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From Selma to Thelma

“Love and respect is where we must make our first stand.” —Thelma Williams, July 2016

Thelma Williams, Judy Maggio and Lynda Coleman (photo courtesy of Lynda Coleman)

Thelma Williams is weary of rhetoric and ready for action. The 75-year-old Austin poet and plumber captured a standing-room-only crowd with her call to action.

“I’m so tired of everyone sitting around moaning and groaning,” Thelma passionately proclaimed to the audience at the #ATXTogether Civic Summit at KLRU. “You don’t need to go to the city council…you can go to your neighborhood association and get to work. GET TO WORK! That’s the only way we are going to solve our problems.”

Ron Oliveira and Thelma Williams (© 2016 Michael Lewis Global Photography. All Rights Reserved.)

Getting to work is a long haul when it comes to building trust and trying to bridge the racial divide. But it sure beats sitting back and feeling helpless while hate and violence make us anxious, angry and afraid.

Those of us who who planned ATXTogether realize it’s only a start to a vital community conversation—but we have to start somewhere. I was delighted to hear Thelma’s feedback on the Civic Summit, knowing she wouldn’t hesitate to speak her mind. She called it dynamic. “The people who came…came to listen. White people are finally listening to our hurt and no one ever paid attention to our hurt before,” Thelma says. “You can’t cure hurt unless you walk through it and express it.”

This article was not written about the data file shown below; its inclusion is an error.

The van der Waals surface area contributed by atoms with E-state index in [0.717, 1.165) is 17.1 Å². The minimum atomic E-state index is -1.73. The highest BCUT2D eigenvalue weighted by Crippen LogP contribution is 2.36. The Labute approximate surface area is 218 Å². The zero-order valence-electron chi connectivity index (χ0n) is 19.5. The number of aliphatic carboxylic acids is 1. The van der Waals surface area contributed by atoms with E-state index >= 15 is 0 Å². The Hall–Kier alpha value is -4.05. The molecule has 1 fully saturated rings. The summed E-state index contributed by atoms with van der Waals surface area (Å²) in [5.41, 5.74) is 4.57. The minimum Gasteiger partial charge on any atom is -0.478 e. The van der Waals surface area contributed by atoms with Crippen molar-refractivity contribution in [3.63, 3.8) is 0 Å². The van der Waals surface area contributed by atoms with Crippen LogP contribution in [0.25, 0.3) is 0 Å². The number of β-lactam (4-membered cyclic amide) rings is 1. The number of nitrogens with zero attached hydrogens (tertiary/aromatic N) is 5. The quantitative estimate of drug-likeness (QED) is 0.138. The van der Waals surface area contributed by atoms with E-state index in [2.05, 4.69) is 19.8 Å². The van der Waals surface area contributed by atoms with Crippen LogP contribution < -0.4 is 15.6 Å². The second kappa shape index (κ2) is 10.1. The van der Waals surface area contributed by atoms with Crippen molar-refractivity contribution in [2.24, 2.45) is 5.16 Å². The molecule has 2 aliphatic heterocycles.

She vividly recalls living in a segregated Austin. She and her family were sharecroppers near Manor. Her mother eventually worked as a maid in Austin and earned $20 a week. Though education wasn’t stressed in her family, Thelma went to college, worked as a pipe-fitter and plumber and is now a poet and public speaker.

Thelma wasn’t able to participate in major civil rights marches in Selma and Washington, D.C., but she did her part here at home. She was one of two African Americans who helped integrate the old Texas Theater across from The University of Texas and spoke out against discrimination.

Thelma Williams isn’t big on social media—he prefers talking to people in person. I feel the same way, Thelma! In my mind, this grandmother embodies what ATX Together is all about. Let’s give each other a safe space to listen with open hearts and minds.

“Everybody ought to know everyone else’s history,” Thelma told me.“If we understand the hurt and the history, we can get past it and move on together."

Let’s keep shining the light on what’s working to bring us together instead of what’s driving us apart. It’s an uphill battle, but unless we band together and start that steep climb, we may never reach that elusive mountain top.


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